As a first-time gardener, I would have given anything to have had a more experienced gardener teach me and guide me. But as it was, I taught myself from online sources, books, and trial and error. Out of that bootstrap learning, I decided I wanted to give other beginning gardeners a leg up, so they didn’t go into this beautiful world of gardening as blind as I did.
In the early months of the Beginner’s Garden Podcast, I received an email from a veteran gardener from a generation ahead of me. First, I was shocked that he not only listened to the podcast but also seemed to have found value in it. We traded emails frequently and formed a friendship in the years since that first email.
Many beginning gardeners have reached out to me over the years, but this friendship is unique. What I’ve enjoyed so much has been his passion for learning. He doesn’t do things because it’s the way he has always done them. His thirst for knowledge paired with his years of experience offers a vault of knowledge that I’ve been so blessed to be able to draw from. I only wish I had “met” him sooner.
Several months ago, he sent me a list he had created called his “12 Garden Rules.”
With his permission, I share this wise man’s gardening wisdom to you. No matter what your age or experience level of gardening, you are sure to find his advice valuable.
1. The more you give to your garden, the more your garden grows.
I’ve heard it said that the best fertilizer is gardener’s shadow. The more time you spend in your garden, learning what it needs and how your plants grow best, the more your garden will give back to you.
2. Mother nature has the most effect on how your garden grows or does not grow.
When I first started gardening, I wanted to know the right things to do to produce the results I wanted. But that’s not how gardening works. Mother Nature always has the final say. When we adjust our mindset and are ready to go with whatever nature gives us, we will have a lot more peace in how we approach our gardens.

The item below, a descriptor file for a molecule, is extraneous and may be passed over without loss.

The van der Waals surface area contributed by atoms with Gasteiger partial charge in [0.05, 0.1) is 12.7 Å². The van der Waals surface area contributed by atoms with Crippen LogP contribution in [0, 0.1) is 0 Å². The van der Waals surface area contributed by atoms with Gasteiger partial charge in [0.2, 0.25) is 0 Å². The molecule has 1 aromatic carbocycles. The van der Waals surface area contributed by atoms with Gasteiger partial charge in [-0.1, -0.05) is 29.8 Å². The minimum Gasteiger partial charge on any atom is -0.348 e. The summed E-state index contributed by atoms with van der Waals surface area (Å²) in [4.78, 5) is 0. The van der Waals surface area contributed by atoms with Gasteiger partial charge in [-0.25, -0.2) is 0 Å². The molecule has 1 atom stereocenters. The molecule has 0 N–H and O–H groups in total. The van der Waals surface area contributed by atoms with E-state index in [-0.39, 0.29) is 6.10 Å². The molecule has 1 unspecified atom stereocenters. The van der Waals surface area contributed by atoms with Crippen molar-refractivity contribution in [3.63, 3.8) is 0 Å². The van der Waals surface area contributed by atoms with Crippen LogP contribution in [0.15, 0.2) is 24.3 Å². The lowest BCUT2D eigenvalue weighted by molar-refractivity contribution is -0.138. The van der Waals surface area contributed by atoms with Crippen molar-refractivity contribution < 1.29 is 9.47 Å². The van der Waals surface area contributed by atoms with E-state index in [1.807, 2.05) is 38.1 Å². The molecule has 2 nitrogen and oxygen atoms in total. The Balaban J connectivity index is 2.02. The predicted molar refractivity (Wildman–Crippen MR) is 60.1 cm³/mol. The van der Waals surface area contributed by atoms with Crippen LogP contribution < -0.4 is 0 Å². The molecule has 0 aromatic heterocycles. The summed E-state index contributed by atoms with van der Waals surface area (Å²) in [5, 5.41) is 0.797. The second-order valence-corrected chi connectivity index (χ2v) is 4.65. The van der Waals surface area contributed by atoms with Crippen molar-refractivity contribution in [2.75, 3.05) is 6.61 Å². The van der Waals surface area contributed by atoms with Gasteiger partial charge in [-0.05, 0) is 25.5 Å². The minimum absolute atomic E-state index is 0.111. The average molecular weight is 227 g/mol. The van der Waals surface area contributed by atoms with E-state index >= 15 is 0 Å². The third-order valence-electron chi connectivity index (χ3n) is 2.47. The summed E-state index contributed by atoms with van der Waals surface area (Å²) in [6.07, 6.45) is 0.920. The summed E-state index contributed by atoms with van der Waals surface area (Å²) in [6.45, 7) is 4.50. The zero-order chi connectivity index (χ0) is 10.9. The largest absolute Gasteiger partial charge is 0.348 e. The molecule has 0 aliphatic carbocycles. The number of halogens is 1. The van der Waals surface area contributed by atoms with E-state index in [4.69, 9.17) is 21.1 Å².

3. Stay organic when it comes to pest and disease control and most of the time on fertilizer.
He goes on to say, “If pests and disease get out of control, throw in the towel and get rid of the problem by removing the plants and proceeding on with Plan B for your next planting.”
I’m a big proponent at looking at the garden holistically instead of finding a solution to one problem at a time. When we use pesticides for one problem, we end up causing other problems for ourselves. Sometimes it’s better to start all over again with a new planting.
While I have committed to stay organic with my pest control and fertilizer, my friend still uses conventional fertilizer sometimes. But he is always testing different organic methods, aiming for the most organic approach possible.
For the home gardener looking to convert to organic, I appreciate his methodical approach.
4. Compost and mulching is a great combination for the garden.
If you’ve been around for long at all, you know that I think both mulch and compost are fantastic for the garden.
5. Be careful on your watering, you can over do it and you can under do it. Same goes with fertilizing.
Sometimes it’s hard to figure out how much water your plants actually need. You can feel your soil or use a soil meter to help know how much to water. In my experience, we tend to err on the side of over fertilizing.